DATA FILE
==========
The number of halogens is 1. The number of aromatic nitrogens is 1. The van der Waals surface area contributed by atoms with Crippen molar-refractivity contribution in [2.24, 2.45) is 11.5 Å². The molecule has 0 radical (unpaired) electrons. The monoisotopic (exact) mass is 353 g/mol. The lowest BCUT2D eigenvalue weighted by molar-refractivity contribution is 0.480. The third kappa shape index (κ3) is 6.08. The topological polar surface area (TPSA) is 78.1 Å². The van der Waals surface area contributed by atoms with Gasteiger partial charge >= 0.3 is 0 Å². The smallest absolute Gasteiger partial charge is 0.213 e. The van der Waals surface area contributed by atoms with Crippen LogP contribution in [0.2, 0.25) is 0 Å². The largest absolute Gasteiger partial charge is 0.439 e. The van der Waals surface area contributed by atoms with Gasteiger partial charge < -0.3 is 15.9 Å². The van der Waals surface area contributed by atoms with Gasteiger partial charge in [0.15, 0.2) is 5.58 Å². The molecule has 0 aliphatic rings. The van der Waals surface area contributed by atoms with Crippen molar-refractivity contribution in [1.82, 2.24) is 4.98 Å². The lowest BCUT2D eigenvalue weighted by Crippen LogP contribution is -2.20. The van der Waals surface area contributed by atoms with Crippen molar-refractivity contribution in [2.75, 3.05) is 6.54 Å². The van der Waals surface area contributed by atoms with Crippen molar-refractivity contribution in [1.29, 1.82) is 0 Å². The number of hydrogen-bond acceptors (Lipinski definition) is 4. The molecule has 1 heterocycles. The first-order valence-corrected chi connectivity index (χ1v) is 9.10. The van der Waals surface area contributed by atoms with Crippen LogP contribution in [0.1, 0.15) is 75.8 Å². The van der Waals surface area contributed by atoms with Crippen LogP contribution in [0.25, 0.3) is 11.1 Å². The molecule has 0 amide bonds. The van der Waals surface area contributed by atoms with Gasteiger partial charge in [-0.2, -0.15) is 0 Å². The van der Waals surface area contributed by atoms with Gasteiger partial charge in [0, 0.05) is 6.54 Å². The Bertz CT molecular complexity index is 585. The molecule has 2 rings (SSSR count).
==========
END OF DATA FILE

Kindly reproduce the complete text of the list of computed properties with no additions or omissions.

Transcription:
The number of halogens is 1. The number of aromatic nitrogens is 1. The van der Waals surface area contributed by atoms with Crippen molar-refractivity contribution in [2.24, 2.45) is 11.5 Å². The molecule has 0 radical (unpaired) electrons. The monoisotopic (exact) mass is 353 g/mol. The lowest BCUT2D eigenvalue weighted by molar-refractivity contribution is 0.480. The third kappa shape index (κ3) is 6.08. The topological polar surface area (TPSA) is 78.1 Å². The van der Waals surface area contributed by atoms with Gasteiger partial charge >= 0.3 is 0 Å². The smallest absolute Gasteiger partial charge is 0.213 e. The van der Waals surface area contributed by atoms with Crippen LogP contribution in [0.2, 0.25) is 0 Å². The largest absolute Gasteiger partial charge is 0.439 e. The van der Waals surface area contributed by atoms with Gasteiger partial charge < -0.3 is 15.9 Å². The van der Waals surface area contributed by atoms with Gasteiger partial charge in [0.15, 0.2) is 5.58 Å². The molecule has 0 aliphatic rings. The van der Waals surface area contributed by atoms with Crippen molar-refractivity contribution in [1.82, 2.24) is 4.98 Å². The lowest BCUT2D eigenvalue weighted by Crippen LogP contribution is -2.20. The van der Waals surface area contributed by atoms with Crippen molar-refractivity contribution in [2.75, 3.05) is 6.54 Å². The van der Waals surface area contributed by atoms with Crippen molar-refractivity contribution in [1.29, 1.82) is 0 Å². The number of hydrogen-bond acceptors (Lipinski definition) is 4. The molecule has 1 heterocycles. The first-order valence-corrected chi connectivity index (χ1v) is 9.10. The van der Waals surface area contributed by atoms with Crippen LogP contribution in [0.1, 0.15) is 75.8 Å². The van der Waals surface area contributed by atoms with Crippen LogP contribution in [0.25, 0.3) is 11.1 Å². The molecule has 0 amide bonds. The van der Waals surface area contributed by atoms with Gasteiger partial charge in [-0.2, -0.15) is 0 Å². The van der Waals surface area contributed by atoms with Gasteiger partial charge in [0, 0.05) is 6.54 Å². The Bertz CT molecular complexity index is 585. The molecule has 2 rings (SSSR count).